One of the hardest things to grasp about the nature of God is the idea of the Trinity. It is a stumbling block, especially for my Jewish friends who often ask me, “Doesn’t the Shema clearly say, Hear, O Israel! The LORD is our God, the LORD is ONE? Then how can God be one and three at the same time?”
I answer them with this question: What happens to sunlight when it passes through a prism? They usually know that it reaches our eyes as the colors of the spectrum, and so respond.
Then I ask if the red light is still light, and they answer that it is. Then I ask if the orange light is still light, and they answer that it is, and so on through yellow, green, blue, indigo, and violet. As we begin to discuss that example of white light passing through a prism to reveal itself as being composed of multiple colors of light, they begin to see that light can be perceived as the one color white or, if viewed after passing through a prism, as many colors, but that the resulting light is always light.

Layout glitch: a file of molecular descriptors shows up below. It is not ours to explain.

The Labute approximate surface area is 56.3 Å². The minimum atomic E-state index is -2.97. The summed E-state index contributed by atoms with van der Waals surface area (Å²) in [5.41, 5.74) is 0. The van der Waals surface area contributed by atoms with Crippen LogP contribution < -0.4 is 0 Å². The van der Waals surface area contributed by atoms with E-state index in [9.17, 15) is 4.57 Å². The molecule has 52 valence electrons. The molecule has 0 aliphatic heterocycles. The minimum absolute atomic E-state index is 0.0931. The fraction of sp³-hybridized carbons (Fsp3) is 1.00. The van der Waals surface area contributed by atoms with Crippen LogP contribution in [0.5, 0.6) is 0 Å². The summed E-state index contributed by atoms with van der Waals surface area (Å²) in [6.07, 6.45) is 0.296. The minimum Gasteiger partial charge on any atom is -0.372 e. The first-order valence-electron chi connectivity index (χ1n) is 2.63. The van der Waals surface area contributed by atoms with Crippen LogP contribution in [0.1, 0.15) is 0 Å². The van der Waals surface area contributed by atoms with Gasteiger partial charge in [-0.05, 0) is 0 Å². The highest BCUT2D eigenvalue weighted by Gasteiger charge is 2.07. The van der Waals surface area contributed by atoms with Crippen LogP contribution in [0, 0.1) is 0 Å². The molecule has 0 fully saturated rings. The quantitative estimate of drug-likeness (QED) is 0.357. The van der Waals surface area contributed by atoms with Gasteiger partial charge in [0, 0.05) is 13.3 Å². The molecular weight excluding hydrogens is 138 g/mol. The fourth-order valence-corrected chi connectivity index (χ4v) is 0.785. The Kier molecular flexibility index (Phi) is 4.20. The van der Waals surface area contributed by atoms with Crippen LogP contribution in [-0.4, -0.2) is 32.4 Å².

In like manner, the Holy Bible is the prism through which the God of Israel, when revealing himself to Moses, identified himself as One (Deuteronomy 6:4), but who has now in the fullness of time under the New Covenant chosen to identify himself in a more intimate way as God the Father, Son, and Holy Spirit.
My example is not a perfect explanation of the Trinity, since light itself is a created substance and the Father, Son, and Holy Spirit are not created beings but are instead the Creator, nor does it depend on the text of the Tanakh for the mental picture it paints, although 1 John 1:5 in the B’rit Hadashah does metaphorically say “God is light”.
Nevertheless, imperfect as it is, it does give a glimpse into the mystery of the triune nature of God that can be understood in everyday terms, showing that God can be perceived from a human viewpoint as a Tri-Unity without violating the Scripture that the Eternal God of Israel is One. — Dan Bruce